Washington re-signed Chien-Ming Wang to a one-year, $4 million deal, but general manager Mike Rizzo said today that the Nationals are still looking for veteran starting pitching and Bill Ladson of MLB.com reports that they’ve “expressed interest” in Roy Oswalt.
Ladson adds that Rizzo and the Nationals pursued Oswalt when the Astros were shopping him in 2010, but he was eventually traded to the Phillies.
Rizzo didn’t actually name Oswalt, but specified that he’s looking for “a good leader-type of guy that throws a lot of innings, has shown that he can win in the big leagues, and really lead our staff.”
Oswalt’s back problems limited him to just 139 innings this season, but he threw at least 180 innings in each of the previous seven seasons and his .631 career winning percentage ranks ninth among all active pitchers (for whatever that’s worth, of course). Mark Buehrle also seems to fit Rizzo’s description, assuming the Nationals can sell either pitcher on their being legitimate contenders.
Athletics southpaw Sean Manaea delivered his first career no-hitter against the Red Sox in a decisive 3-0 victory on Saturday night. Any thought of a perfect game was banished in the first at-bat, when Mookie Betts drew a leadoff six-pitch walk to open the first inning. From there, Manaea was nearly flawless, holding the Sox to four total baserunners and striking out 10 of 30 batters faced — a career record.
Manaea was gifted a three-run lead thanks to RBI doubles from Jed Lowrie and Stephen Piscotty and Marcus Semien‘s solo shot off of Chris Sale in the fifth inning. While the Red Sox managed to draw two walks off of Manaea, they didn’t come anywhere close to plating a run. Andrew Benintendi tried to break up the no-no in the sixth inning with an infield hit down the first base line, but strayed out of bounds and later saw his hit reversed on a call of batter interference.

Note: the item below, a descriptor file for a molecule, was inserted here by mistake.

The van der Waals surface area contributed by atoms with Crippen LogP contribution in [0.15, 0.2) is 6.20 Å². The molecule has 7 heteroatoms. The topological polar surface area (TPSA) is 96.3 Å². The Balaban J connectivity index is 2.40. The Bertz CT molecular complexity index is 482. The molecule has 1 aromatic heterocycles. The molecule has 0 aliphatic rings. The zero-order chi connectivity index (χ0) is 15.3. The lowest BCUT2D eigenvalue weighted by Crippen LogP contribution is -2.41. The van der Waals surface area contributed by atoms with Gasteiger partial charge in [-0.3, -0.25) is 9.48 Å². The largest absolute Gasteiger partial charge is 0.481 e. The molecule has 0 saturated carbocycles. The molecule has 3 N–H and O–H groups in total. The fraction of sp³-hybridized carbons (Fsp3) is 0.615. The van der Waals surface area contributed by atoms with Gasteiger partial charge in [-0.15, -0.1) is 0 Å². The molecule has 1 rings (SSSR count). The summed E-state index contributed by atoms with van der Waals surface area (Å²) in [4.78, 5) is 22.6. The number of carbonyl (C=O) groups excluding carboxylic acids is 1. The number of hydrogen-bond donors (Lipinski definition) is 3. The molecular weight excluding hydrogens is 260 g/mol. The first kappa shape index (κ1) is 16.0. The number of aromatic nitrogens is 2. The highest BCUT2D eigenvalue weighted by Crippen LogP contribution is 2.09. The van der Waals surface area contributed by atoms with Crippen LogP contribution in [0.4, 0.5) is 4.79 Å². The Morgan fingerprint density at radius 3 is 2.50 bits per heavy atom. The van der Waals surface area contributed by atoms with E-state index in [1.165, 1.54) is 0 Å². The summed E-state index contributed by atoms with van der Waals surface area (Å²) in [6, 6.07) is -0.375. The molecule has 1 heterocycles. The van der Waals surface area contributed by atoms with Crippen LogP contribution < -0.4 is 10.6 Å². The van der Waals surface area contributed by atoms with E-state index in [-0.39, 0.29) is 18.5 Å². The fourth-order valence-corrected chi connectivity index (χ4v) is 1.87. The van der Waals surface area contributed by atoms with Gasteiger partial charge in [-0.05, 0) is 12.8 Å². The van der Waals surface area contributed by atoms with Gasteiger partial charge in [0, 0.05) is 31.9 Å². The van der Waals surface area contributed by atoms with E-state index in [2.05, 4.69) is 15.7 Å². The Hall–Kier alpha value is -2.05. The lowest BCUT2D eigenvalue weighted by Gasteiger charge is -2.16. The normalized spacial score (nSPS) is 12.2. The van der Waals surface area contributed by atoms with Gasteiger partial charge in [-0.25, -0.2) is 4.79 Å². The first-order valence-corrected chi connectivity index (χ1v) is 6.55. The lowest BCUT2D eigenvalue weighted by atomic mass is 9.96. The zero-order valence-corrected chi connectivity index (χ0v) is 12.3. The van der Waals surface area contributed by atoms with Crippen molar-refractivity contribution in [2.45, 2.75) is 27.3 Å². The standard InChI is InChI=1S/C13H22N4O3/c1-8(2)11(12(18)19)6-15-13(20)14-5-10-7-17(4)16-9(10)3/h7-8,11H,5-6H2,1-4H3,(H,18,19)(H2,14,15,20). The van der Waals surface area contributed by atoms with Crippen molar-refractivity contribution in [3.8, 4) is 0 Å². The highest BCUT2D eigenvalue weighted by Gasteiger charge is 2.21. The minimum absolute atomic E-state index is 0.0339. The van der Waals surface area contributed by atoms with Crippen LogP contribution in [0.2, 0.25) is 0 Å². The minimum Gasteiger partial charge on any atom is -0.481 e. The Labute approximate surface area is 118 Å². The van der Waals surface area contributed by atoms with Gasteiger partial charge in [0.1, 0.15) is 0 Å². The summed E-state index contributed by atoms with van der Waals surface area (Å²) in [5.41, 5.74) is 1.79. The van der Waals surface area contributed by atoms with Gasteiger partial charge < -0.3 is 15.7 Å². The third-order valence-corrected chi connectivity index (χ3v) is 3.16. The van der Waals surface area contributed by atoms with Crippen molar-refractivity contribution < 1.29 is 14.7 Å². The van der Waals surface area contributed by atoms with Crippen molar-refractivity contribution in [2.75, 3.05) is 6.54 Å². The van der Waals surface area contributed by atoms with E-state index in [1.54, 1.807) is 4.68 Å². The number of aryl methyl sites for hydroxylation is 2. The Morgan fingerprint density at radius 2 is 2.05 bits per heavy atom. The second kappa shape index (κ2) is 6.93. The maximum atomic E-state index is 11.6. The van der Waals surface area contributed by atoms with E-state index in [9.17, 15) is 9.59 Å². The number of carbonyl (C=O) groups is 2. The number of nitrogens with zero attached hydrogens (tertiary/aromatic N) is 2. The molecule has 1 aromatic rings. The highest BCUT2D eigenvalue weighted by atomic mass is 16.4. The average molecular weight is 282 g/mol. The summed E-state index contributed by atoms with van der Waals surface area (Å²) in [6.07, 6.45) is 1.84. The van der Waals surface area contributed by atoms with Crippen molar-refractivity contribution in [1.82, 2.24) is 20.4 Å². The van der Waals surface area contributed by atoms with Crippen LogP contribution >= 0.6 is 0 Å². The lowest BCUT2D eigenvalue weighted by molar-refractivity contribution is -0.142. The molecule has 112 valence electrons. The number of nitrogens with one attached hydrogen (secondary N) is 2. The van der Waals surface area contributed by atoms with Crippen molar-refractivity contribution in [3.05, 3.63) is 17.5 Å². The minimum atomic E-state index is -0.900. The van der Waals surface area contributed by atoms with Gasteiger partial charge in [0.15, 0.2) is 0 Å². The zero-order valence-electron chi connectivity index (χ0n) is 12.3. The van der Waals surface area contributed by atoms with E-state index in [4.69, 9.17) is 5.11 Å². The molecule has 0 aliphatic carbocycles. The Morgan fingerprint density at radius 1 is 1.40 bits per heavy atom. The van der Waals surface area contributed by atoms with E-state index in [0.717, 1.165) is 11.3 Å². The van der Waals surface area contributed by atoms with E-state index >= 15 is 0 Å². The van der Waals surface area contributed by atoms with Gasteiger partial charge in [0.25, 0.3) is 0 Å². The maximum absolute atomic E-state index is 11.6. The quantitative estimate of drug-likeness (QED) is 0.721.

Entering the ninth inning, the 26-year-old lefty was sitting at just 95 pitches through eight frames of no-hit ball. He quickly deposed Blake Swihart and Mookie Betts with a groundout and fly out, then walked Benintendi on seven pitches. Any threat the Red Sox might have posed was soon eliminated, however, as Hanley Ramirez ground into a force out to complete the no-hitter.
Manaea is the first A’s pitcher to toss a no-no since Dallas Braden’s perfect game against the Rays eight years ago. The last time the Red Sox were on the losing end of a no-hitter was also against an AL West rival, when the Mariners’ Chris Bosio clinched a 2-0 no-no on April 22, 1993. Manaea’s feat is even more outstanding given how dominant the Red Sox have looked this season: prior to Saturday’s defeat, they boasted a 17-2 record and had yet to be shut out during the regular season.